Friday, October 16, 2009

Personal data as online currency

Chances are that if you want to read a really great article from a reliable source, you'll be asked to provide some personal data in order to gain access. Perhaps a form will pop up, asking for your name and email address. Maybe you'll also be asked to select your gender, profession, or even income level from a series of drop-down boxes.

From the user side, how far people are willing to go depends on how much they value the information you're providing. From a marketer's perspective, then, it is important to map what you're asking people to provide to a benefit they'll receive.

Jim Sterne, founder and director of Target Marketing (and former DigitalNow speaker) offers five levels of "one-to-one mapping between the data we gather and the benefit we provide, which may ultimately be the key to increasing consumer trust:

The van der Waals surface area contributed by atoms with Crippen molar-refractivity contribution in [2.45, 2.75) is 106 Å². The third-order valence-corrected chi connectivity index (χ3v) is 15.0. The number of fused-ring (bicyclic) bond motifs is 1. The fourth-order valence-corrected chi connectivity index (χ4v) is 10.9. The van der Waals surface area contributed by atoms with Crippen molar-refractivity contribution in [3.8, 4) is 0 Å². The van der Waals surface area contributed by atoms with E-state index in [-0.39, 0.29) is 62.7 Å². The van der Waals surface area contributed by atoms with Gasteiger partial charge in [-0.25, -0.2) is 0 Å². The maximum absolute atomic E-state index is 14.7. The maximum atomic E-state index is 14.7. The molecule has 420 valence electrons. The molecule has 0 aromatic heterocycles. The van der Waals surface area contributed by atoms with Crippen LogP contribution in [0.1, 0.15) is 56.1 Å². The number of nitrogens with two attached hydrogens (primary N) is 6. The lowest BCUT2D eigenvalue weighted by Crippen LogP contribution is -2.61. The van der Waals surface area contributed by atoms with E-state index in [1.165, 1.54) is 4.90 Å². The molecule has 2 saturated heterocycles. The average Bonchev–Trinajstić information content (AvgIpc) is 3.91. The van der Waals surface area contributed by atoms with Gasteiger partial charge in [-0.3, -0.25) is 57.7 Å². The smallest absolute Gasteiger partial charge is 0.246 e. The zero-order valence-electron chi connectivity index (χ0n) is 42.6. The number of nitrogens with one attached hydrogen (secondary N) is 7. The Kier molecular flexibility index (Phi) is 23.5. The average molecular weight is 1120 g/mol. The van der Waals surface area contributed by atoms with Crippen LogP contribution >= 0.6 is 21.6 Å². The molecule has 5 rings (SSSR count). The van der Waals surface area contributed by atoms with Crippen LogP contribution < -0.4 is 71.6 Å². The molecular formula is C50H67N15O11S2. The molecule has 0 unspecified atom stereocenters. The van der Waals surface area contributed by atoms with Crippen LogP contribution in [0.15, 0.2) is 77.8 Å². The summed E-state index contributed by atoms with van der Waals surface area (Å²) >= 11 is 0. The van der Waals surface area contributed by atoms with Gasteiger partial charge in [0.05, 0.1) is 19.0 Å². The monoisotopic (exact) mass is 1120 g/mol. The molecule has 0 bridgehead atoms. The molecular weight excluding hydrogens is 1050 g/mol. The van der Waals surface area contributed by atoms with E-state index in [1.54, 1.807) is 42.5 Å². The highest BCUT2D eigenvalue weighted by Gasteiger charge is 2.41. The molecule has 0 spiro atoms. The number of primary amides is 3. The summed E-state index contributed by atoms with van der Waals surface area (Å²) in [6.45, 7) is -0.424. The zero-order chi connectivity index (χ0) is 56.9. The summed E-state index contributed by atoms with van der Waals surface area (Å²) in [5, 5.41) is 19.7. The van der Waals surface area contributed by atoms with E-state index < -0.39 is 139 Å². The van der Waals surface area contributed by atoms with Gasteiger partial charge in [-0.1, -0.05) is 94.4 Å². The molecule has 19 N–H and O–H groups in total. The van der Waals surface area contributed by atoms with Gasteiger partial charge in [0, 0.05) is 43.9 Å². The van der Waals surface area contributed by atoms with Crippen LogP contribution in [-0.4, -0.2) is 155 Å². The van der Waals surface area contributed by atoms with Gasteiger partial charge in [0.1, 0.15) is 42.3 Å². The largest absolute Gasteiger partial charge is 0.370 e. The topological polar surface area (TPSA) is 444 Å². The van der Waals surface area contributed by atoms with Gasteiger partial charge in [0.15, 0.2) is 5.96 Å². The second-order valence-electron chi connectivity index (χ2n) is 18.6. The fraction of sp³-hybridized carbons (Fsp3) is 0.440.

• Level One: No visitor data is gathered.

    Benefit provided: The visitor is granted access to marketing materials and can wander throughout your public website .
  • Level Two: The visitor allows cookies and JavaScript tags.

    Benefit provided: The visitor has access to whitepapers, blogs, use of shopping carts, etc.
  • Level Three: The visitor's email address is entered.

    Benefit provided: The visitor receives your newsletter, special deals, webinar invitations, RSS feeds, and anything else that can be communicated via email.

  • Level Four: The visitor's postal address and preferences are collected.

    Benefit provided: If you go so far as to ask a visitor for a postal address, you must reciprocate with a higher level of value, such as sales notifications to the visitor's friends and family, special event invitations, members-only webinars, shipping products, etc.

  • Level Five: The visitor supplies valuable information beyond a sign-up sheet, through participation in a survey or an advisory council.

  • Benefit provided: You lavish the visitor with appreciation and a nice gift, negotiated pricing, or a trip to Aruba."
Read Jim's entire article here. (Please note that you will be asked to provide your name and email address - but we think it's worth it.)




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